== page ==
If you want to terminate your contract after it is renewed automatically, you can face several cancellation costs, including an early termination fee (ETF). In other words, they will also charge you a part of the remaining contract or even hold you to the full value of the agreement.
At SalesIntel, we believe in our ability to provide data accuracy and the best customer service. As a result, we never force our customers into contract auto-renewals.
How You Can Ensure You Don’t Get Surprised by a Contract’s Terms?
You should check for clauses that specify how the contract will be terminated in the event that it does not perform as expected. Sometimes if you are locked into a data contract and if you are dissatisfied with the quality of the solution, your data partner may not allow you to get out of the contract or it can be a pain in the neck. A publicly traded data provider received a lot of customer complaints where their clients were not able to cancel the contract.
As a result, they started looking for an alternative.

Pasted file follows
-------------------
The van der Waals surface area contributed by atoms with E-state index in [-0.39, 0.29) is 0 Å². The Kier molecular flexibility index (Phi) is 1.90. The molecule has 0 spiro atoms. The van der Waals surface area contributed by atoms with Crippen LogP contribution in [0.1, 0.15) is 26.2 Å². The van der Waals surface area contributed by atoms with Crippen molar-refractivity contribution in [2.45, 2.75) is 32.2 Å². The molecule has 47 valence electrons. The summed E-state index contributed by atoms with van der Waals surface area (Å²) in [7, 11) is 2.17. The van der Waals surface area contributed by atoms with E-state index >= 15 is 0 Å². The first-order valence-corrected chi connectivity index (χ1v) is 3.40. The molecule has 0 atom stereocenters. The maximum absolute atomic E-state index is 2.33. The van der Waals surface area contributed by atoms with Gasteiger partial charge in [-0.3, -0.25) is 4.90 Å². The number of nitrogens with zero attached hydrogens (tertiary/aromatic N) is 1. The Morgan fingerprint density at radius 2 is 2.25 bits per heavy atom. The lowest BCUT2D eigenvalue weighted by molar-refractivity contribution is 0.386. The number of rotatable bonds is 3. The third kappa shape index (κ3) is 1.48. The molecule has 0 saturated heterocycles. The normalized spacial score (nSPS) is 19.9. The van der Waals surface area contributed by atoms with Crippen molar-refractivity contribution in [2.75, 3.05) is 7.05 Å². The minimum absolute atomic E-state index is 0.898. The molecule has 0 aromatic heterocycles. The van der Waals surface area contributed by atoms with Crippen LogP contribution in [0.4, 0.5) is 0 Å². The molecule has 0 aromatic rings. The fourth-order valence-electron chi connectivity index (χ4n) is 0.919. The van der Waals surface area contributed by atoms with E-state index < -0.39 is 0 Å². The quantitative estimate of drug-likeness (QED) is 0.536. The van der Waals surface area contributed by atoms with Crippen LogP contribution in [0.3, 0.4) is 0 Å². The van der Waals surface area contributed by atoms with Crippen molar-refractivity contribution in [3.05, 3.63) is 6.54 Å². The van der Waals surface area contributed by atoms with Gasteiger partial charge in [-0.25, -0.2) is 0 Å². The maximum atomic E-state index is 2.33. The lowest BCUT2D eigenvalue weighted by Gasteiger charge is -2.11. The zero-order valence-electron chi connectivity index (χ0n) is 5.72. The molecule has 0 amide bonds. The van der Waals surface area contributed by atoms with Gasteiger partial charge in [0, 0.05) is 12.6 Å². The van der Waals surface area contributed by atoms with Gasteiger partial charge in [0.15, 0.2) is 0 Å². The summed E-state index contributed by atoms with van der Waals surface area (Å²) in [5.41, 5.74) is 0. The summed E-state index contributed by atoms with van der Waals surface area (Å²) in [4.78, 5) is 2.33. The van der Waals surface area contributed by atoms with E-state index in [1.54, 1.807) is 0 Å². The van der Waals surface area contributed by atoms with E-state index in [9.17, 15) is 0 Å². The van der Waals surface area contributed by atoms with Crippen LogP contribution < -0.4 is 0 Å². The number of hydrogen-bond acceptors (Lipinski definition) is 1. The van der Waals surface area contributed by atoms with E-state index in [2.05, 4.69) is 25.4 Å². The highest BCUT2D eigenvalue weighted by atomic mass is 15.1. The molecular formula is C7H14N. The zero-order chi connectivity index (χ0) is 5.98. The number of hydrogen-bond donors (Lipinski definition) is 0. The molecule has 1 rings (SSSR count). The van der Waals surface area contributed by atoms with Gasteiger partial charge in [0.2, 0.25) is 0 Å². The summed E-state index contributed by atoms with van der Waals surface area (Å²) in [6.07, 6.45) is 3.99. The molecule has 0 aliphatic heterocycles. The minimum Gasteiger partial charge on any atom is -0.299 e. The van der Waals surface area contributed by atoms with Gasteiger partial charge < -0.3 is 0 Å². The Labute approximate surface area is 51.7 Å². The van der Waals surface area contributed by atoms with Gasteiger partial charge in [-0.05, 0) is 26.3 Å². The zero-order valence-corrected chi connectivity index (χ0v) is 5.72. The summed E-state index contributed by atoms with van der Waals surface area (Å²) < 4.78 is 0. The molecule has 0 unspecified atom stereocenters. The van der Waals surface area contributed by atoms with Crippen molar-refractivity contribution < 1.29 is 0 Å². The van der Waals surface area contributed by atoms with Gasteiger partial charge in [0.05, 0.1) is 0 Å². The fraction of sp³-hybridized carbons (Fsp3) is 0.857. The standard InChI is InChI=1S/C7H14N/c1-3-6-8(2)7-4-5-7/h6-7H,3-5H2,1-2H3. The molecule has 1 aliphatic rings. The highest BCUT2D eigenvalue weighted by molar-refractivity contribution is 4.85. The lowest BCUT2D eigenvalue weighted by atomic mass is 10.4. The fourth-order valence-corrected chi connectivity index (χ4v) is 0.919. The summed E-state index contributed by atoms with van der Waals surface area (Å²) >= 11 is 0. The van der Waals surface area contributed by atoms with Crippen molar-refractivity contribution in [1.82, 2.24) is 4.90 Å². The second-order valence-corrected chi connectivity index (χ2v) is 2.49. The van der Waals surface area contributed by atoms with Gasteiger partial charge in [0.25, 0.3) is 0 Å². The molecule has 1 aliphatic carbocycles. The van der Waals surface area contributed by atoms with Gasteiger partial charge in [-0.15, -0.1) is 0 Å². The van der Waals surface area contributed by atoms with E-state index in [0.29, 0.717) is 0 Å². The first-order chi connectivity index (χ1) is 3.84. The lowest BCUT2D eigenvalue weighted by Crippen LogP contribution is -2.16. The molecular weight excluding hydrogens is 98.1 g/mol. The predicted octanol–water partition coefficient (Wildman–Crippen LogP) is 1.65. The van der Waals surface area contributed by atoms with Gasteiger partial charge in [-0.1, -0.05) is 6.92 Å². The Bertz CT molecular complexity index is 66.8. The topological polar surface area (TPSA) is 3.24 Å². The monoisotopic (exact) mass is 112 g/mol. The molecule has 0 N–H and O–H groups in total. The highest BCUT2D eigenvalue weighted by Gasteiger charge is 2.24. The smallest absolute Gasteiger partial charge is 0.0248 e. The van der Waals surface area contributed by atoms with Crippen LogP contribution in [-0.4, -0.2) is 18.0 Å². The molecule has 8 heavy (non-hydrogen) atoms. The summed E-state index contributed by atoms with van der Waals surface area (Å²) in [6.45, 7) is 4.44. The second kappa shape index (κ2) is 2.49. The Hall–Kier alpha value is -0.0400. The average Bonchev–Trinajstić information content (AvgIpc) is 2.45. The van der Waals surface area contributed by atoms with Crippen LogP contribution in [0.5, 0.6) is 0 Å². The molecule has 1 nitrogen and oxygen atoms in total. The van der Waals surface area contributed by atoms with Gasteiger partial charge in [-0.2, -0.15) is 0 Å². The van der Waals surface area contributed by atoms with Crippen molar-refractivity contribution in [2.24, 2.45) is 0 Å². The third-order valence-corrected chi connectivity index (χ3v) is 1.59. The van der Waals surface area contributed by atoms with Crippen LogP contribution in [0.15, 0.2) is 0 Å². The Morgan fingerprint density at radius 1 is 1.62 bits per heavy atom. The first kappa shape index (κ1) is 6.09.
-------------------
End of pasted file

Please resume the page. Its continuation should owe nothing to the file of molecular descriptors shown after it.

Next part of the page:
Wondering how we can be so sure about this?
Because they switched to SalesIntel. In fact, many of our customers have made the switch to SalesIntel after terrible customer experiences with other data providers.
Here’s a quick comparison between a publicly-traded data provider and SalesIntel based on different parameters.
(Read: ZoomInfo Vs SalesIntel detailed Comparison)
Long story short, even though we all want to believe all parties in a business relationship are behaving ethically and trying to advance both party’s interests, it’s clear this isn’t a safe assumption. So read your contracts carefully, check the reviews of existing and previous customers with an eye towards complaints about contracts, litigation, and shady practices, and in particular watch for clauses that lock you in such as auto-renewals. And your best option is to always choose a data partner who is committed to maintaining transparency throughout the relationship.